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National Assembly president makes offerings to temple where he studied before becoming a monk for five years
ANLONG CHREY, Tboung Khmum Province — National Assembly President Heng Samrin celebrated Pchum Ben on Saturday at Wat Kiri Sovannaram, the temple where he first studied more than 70 years ago.
Heng Samrin and his wife Sao Ty offered sacks of rice, canned fish, drinking water and tea to monks at the temple, also know as Wat Thkov.
Wat Kiri Sovannaram is located in Anlong Chrey in Ponheakraek District in Tboung Khmum Province where Heng Samrin was born into a poor peasant family in 1934.
In his memoirs, published in English last year, he recounted how he started studying under a monk at the temple at the age of 12.
“I stayed with him until 1949 when I myself became a monk, studying at a Buddhist elementary school for five years,” the honorary president of the Cambodian People’s Party wrote.
Temple burnt to the ground by French forces in 1950s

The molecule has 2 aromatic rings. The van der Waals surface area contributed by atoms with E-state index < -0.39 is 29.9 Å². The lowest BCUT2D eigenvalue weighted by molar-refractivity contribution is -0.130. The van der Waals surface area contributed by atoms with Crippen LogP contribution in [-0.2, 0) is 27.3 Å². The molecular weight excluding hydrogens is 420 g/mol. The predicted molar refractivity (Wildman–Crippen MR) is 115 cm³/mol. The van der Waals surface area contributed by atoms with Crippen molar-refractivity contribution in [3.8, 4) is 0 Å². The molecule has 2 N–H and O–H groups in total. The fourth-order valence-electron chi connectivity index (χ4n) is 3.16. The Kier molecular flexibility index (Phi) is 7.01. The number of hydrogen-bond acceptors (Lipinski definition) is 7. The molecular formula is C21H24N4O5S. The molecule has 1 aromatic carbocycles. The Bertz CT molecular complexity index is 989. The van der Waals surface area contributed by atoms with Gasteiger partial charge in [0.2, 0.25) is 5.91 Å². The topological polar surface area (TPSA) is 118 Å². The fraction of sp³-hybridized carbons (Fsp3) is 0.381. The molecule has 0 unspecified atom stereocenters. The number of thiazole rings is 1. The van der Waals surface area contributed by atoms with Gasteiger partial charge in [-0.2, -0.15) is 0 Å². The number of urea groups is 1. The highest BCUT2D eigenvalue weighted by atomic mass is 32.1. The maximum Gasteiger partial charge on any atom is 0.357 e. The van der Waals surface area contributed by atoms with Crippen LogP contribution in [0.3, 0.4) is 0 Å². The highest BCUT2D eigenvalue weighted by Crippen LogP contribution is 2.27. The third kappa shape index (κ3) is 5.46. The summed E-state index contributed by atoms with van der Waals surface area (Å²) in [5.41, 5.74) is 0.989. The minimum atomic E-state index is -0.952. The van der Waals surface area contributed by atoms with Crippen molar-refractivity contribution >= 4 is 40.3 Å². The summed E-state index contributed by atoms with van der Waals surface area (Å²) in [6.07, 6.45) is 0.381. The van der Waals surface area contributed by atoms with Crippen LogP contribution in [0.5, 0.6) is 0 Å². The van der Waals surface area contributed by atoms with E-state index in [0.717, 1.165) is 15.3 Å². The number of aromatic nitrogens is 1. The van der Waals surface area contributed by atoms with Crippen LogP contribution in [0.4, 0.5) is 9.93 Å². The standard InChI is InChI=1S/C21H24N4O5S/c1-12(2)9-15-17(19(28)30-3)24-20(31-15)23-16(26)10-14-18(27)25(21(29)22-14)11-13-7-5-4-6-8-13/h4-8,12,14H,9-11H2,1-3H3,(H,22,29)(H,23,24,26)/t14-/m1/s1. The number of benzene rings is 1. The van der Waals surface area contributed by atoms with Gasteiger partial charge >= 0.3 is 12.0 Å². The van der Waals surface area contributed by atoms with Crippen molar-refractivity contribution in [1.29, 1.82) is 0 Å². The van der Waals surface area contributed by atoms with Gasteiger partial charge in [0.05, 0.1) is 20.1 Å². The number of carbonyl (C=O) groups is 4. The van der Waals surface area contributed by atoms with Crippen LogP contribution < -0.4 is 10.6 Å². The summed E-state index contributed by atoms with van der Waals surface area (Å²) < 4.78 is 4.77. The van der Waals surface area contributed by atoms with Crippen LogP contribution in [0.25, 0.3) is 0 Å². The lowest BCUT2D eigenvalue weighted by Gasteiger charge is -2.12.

Heng Samrin recalled that Wat Thkov dated back to 1827 and was burnt to the ground by French colonial forces fighting Khmer Issarak revolutionaries in the 1950s.
“Like many other temples across the country, it was repaired after Liberation on 7 January 1979,” the former president of the People’s Republic of Kampuchea wrote.
Renovation between 2012 and 2014
“The reconstruction work was, however, not robust, so it was renovated again between 2012 and 2014,” he said.
Ninety-two years after it was founded, Wat Kiri Sovannaram now includes fences and gates, a dormitory and a dining hall.
The temple also has flags, shrines, courtyards, gardens, roads, lighting and a sewage system.
Heng Samrin founded the United Front for the National Salvation of Kampuchea in December, 1978, leading to the overthrow of the Pol Pot regime the following month.
He has been National Assembly speaker since 2006 when he succeeded Prince Norodom Ranarridh who resigned.